Download PDF version of report —>
Australian Fund January Monthly Report
January was an uneventful month for most of the companies in the Forager Australian Shares Fund, but pleasingly the benchmark fell 5%. The ASX All Ordinaries has now fallen 15% since its high in April last year, and is now priced at a little under 16 times earnings. That’s not an outright bargain, but it certainly makes finding new ideas easier.
We’ve added a couple of new investments to the portfolio, but won’t name them yet until we’ve been able to buy all the shares we want. The Fund also purchased a few more shares in straggler Hughes Drilling (HDX) at bargain prices, but it remains a small holding.
Another investment that was topped up was Macmahon Holdings (MAH). This contract miner sits on a healthy cash balance and should produce plenty of free cash flow in the next few years. With a new boss and some new contracts starting soon, it’s well placed to work through the current tough environment.
The aggressive behaviour of 20% shareholder CIMIC Group (CIM) towards Macmahon remains a concern, but its stake isn’t large enough to seriously erode value for other shareholders. That distinguishes Macmahon from CIMIC’s other listed investments, Devine (DVN) and Sedgman (SDM) where CIMIC is intent on increasing its stake with low-ball takeover offers. CIMIC voted down Macmahon’s remuneration report, a little curious given CIMIC’s representative on Macmahon’s board actually chairs the remuneration committee, but this isn’t likely to have serious consequences.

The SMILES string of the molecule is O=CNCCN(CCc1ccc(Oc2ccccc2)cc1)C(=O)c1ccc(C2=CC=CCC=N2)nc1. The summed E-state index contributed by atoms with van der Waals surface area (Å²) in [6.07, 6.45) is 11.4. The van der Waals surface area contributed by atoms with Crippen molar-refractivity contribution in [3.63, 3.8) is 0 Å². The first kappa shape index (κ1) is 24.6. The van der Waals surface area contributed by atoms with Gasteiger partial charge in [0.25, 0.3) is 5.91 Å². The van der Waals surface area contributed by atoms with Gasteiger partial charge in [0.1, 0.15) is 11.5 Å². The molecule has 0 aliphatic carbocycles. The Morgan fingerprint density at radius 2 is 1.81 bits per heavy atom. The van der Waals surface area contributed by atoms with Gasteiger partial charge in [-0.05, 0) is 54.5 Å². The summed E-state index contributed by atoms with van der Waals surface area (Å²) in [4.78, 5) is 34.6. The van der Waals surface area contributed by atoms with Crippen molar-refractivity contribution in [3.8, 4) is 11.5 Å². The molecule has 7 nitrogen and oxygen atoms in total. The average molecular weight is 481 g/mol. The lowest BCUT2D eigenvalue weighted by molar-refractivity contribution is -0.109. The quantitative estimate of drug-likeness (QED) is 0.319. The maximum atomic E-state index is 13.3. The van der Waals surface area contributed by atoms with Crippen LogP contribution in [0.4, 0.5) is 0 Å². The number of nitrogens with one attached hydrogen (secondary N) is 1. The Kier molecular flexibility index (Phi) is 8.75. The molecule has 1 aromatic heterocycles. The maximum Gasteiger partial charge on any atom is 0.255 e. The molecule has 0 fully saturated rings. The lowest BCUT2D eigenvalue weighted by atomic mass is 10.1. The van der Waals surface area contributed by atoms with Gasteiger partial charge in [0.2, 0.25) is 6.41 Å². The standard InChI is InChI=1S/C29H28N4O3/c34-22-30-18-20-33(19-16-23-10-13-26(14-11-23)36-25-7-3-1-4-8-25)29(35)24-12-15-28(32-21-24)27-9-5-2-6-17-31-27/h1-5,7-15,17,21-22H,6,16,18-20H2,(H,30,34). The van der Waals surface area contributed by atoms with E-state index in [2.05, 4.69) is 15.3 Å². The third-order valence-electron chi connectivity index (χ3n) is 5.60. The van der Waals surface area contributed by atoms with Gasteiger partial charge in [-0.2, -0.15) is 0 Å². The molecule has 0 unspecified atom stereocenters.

We keep lobbying Macmahon’s board to distribute excess cash to shareholders through a return of capital, but so far the response has been luke-warm.
Elsewhere, New York landlord RNY Property Trust (RNY), one of the Fund’s largest investments, announced the refinance of a US$72m loan with a new US$97m mortgage. Covering a small portion of RNY’s properties, this is modestly good news. The new loan has a slightly lower interest rate, and importantly provides an extra US$25m of funding for building improvements and attracting new tenants.
That will improve the rent from the eight properties the new mortgage encumbers, and make them easier to sell. The new loan is also more flexible, allowing for early repayments, which gives management options if they wish to sell certain properties and not others.
Financial software expert GBST Holdings (GBT) announced the immediate departure of its chief financial officer, with chief operating officer Patrick Sallis to take over duties. This follows the exit of its chief executive last year after a profit downgrade, and it is hard to know if we should be expecting bad news at the upcoming half year results announcement.
Hopefully it’s just a case of the new boss Rob De Dominicis making changes to suit his management style, but because the full year forecast, $19–23m earnings before interest, tax, depreciation and amortisation, is dependent on a strong second half contribution, a downgrade wouldn’t completely shock us. We’ll keep our eyes peeled.
Lastly, as foreshadowed in the December 2015 quarterly report, the takeover offer for geosciences consultant Coffey International (COF) by Tetra Tech was declared final and unconditional in January. The Fund should soon receive its cash of $0.425 per Coffey share. It’s not quite the price we hoped for, but still a fantastic return on our average purchase price of $0.246.
Most of the Fund’s companies report results in the coming weeks so expect to hear more in the February report.